The sun quietly disappeared.
A different field perhaps, but as usual I was greeted by inquisitive sheep.
Ever-inquisitive sheep trotted over to check me out.
13 March, 2018
My intention had been to check sun-warmed fences for flies but without the sun that was a non-starter; instead I headed for the nearest patch of woodland. I have stated in a previous blog that, on the steep slopes which constitute Beggars Hill, the woodland could be of considerable age. That does not mean that the woodland has not been managed and the presence of pine and beech certainly shows that alien species have been planted. Other, herbaceous, species have also been introduced.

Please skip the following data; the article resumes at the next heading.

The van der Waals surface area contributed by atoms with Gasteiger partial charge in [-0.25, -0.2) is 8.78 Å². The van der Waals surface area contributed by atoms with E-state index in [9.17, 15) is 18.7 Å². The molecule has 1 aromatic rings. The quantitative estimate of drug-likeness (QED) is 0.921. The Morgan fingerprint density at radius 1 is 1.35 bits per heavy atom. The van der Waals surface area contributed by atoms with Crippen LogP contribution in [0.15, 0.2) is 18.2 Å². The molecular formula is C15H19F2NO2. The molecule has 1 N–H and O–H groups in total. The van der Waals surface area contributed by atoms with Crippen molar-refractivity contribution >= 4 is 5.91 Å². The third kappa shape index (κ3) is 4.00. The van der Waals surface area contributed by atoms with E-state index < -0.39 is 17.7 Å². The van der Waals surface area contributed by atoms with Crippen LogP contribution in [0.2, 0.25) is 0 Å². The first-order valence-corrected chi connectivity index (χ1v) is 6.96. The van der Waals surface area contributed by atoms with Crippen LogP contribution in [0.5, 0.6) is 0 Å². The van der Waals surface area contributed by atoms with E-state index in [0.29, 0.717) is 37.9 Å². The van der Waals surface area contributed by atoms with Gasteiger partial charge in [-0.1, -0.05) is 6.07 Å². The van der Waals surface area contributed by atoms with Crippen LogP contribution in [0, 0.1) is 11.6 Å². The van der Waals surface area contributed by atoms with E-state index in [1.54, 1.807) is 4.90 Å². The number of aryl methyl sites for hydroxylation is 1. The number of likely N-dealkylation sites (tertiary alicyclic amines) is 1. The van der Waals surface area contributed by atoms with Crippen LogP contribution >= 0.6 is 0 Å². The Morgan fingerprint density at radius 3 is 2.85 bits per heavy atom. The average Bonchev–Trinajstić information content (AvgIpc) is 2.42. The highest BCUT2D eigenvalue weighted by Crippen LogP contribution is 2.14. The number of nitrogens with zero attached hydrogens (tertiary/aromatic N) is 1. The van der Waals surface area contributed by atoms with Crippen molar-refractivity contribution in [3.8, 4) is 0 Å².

Many hundreds - perhaps thousands - of daffodils were present in large drifts. I was pleased to observe that whoever had planted them had chosen our native Lent Lily, Narcissus pseudonarcissus. Of course, they are Northamptonshire native and John Clare was familiar with them:
The Wood Daffodillies (sic) have been found in our rambles when summer began.
Clare's MS. poems
George Claridge Druce reported them from Everdon Wood, only a few miles away as the crow flies so possibly they occur here quite naturally after all. It would be wonderful if that were so, but recent Northamptonshire floras describe it as 'extremely rare'. Perhaps I am indulging in wishful thinking. (See Postscript)
Lent Lilies were present in their hundreds. Below Newnham windmill.
13 March, 2018